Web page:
While Brexit has taken its toll across business sectors, a new report issued this week by the Federation of Small Businesses (FSB) suggests that at least confidence levels are beginning to return to something like normal following June’s referendum.
According to the FSB, The headline confidence measure in its Small Business Index (SBI) now stands at +8.5, up from -2.9 in the previous quarter and reaching almost exactly the same level as it stood at the start of 2016 at +8.6. This survey confirms that at the start of 2017, the UK’s small firms are upbeat about their prospects.
FSB chairman Mike Cherry said he was delighted to see confidence bounce back at the end of 2016, “Effectively wiping out the fall we saw over the course of the year in the run-up to the EU referendum and its immediate fallout.
“The current economic outlook seems brighter, and UK small businesses are ambitious and want to make the most of it. Small exporters continue their strong rise, as UK goods and services become more competitive overseas and small businesses go out to find new markets and new customers.”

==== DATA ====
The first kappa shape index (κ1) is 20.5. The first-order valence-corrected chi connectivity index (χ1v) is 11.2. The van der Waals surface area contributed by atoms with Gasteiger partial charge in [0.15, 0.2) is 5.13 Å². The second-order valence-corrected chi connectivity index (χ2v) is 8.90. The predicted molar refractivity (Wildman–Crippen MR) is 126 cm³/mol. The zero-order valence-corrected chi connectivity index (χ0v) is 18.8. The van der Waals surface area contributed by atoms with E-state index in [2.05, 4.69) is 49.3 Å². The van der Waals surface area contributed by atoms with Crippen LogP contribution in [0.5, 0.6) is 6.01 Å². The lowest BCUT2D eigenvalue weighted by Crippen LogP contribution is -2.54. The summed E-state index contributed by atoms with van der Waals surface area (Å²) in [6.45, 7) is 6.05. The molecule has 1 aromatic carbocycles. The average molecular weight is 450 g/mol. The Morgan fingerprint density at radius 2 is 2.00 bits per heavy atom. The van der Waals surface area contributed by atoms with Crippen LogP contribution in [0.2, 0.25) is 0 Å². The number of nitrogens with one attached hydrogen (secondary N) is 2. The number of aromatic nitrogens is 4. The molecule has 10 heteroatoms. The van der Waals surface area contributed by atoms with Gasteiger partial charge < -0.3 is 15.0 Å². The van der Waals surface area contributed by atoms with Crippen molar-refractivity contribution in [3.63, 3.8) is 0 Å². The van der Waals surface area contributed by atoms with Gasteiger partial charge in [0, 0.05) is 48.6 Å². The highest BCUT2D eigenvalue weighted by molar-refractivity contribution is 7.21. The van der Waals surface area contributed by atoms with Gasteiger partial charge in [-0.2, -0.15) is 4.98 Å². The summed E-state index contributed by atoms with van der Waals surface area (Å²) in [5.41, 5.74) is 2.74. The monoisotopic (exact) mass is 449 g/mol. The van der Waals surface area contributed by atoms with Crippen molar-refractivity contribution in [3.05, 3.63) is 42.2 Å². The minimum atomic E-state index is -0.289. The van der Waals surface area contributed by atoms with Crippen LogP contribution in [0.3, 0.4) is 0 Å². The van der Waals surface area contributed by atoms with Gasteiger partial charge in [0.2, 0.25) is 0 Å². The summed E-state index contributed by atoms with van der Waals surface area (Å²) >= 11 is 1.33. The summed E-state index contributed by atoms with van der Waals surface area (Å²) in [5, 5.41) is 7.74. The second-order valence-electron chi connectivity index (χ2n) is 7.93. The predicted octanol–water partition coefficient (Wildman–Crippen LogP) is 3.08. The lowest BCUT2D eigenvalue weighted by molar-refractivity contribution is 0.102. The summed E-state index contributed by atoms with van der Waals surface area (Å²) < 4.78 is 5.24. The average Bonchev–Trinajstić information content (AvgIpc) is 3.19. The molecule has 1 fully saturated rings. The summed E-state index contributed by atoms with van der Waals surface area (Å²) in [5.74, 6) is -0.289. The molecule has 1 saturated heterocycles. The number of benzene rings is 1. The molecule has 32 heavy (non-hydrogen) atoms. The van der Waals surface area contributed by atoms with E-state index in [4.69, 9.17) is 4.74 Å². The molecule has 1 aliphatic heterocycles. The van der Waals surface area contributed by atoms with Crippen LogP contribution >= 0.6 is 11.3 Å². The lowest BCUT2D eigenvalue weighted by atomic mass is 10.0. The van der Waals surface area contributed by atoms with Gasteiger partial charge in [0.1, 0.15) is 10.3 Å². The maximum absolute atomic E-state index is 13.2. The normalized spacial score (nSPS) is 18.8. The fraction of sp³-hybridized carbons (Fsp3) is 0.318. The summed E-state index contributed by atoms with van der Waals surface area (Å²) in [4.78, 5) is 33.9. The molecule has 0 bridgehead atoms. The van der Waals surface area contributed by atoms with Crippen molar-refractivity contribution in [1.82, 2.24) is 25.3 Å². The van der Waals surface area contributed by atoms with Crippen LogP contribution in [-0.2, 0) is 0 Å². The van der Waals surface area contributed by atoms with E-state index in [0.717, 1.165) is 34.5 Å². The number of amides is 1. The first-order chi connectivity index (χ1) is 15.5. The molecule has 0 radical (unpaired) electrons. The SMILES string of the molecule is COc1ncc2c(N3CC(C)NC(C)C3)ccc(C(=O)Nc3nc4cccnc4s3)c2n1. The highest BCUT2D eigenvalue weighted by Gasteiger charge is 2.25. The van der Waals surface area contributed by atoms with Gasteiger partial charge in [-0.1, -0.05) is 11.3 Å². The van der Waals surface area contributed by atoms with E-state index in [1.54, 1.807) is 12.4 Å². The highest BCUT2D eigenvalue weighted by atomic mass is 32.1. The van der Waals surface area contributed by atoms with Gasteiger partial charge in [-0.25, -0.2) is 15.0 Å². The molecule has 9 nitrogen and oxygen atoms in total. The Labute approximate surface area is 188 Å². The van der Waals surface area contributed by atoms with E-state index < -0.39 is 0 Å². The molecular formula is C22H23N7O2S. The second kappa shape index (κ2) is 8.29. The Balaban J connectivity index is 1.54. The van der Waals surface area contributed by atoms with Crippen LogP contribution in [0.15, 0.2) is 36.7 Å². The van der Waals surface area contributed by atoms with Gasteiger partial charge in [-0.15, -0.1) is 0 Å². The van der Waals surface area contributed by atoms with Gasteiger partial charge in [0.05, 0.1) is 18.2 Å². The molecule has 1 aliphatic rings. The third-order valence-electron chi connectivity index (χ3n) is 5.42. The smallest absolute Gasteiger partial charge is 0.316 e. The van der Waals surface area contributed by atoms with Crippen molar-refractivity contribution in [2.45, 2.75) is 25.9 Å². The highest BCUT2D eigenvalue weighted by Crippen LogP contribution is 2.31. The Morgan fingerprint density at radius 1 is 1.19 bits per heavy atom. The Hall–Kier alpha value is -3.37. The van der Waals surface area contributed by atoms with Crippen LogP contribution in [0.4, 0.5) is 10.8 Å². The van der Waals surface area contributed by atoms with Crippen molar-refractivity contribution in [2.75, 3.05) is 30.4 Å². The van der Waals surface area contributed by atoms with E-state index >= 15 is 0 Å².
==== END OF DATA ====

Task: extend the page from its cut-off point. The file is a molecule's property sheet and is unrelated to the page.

Some concerns remain
However, there are still some concerns dogging the SME sector: There has been a dramatic increase in the number of firms citing the exchange rate as the main cause of cost inflation, currently at 28 per cent, compared to just 5.4 per cent a year earlier, as the pound remains at consistently lower levels against other major currencies.
As a result, the share of small businesses that say they plan to grow over the next 12 months has slipped, with a significant increase in those expecting to stay the same size – 37.5 per cent compared with 27.4 per cent in Q2 2015. “To increase economic growth and productivity, the Government must look at how the business policy framework can help all small firms move into moderate growth – and not simply focus on start-ups and scale-ups alone,” the Federation says.